Profits or Professionalism? On designing professional service firms Defended on Friday, 6 January 2012

Research on professional service firms (PSFs) did not come off the ground until recently. This lack of attention is surprising, given their integral role in contemporary knowledge-based economies. In this dissertation, I focus on two professional industries: law and accounting. Historically, these industries were infused with a dominant professional logic, with its corresponding Professional Partnership configuration as dominant form of enterprise organization. However, changes in economic and social trends, government policies, and client preferences have led to the spread of a commercial ethos in the professions, with the corresponding configuration of the Managed Professional Business. This shift from the professional to the commercial logic is the point of departure for this dissertation. But what are the effects of this changing logic from professionalism to commercialism on PSFs? This dissertation shows, first, that the shift from professionalism to commercialism is not complete for all PSFs, as many professionals in mid-sized firms resist this new logic. Second, although in conflict with the logic of professionalism and the corresponding organizational practices, novel-to-context practices of strategy formation and formal governance do contribute to the performance of PSFs. Yet they do so at a cost, third, as they increase misconduct of lawyers which in Professional Partnerships were effectively remedied by collegial controls. Fourth, PSFs face a choice about the corporate objective function they pursue, as my final study suggests that combining professional and commercial logics in a single configuration is seemingly impossible.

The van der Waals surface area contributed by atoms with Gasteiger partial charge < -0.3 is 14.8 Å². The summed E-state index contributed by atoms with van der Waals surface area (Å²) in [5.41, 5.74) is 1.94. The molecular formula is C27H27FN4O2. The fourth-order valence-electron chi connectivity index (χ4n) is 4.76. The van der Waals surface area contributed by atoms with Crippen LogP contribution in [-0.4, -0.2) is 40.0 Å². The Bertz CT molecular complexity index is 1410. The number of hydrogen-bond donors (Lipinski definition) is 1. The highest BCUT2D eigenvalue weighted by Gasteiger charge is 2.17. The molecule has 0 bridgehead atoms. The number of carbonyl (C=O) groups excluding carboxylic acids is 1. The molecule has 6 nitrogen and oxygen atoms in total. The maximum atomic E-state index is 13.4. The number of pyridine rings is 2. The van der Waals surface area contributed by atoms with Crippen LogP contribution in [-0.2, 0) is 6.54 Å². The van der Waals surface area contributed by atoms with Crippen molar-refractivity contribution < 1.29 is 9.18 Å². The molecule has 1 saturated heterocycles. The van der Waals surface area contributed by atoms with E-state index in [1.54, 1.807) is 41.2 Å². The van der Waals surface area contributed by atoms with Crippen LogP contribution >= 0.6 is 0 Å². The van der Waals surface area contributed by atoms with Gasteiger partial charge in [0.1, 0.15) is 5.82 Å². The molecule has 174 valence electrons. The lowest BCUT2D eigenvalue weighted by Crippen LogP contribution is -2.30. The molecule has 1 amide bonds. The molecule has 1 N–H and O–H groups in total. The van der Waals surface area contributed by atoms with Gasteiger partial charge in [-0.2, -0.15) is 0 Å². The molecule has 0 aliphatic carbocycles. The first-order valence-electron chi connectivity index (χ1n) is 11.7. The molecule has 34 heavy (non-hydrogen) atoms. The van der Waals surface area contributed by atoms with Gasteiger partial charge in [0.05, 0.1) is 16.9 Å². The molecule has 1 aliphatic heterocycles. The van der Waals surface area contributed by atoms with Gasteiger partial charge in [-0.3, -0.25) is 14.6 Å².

professional service firms, institutional theory, HLM, SEM, fsQCA, misbehavior, logics, governance

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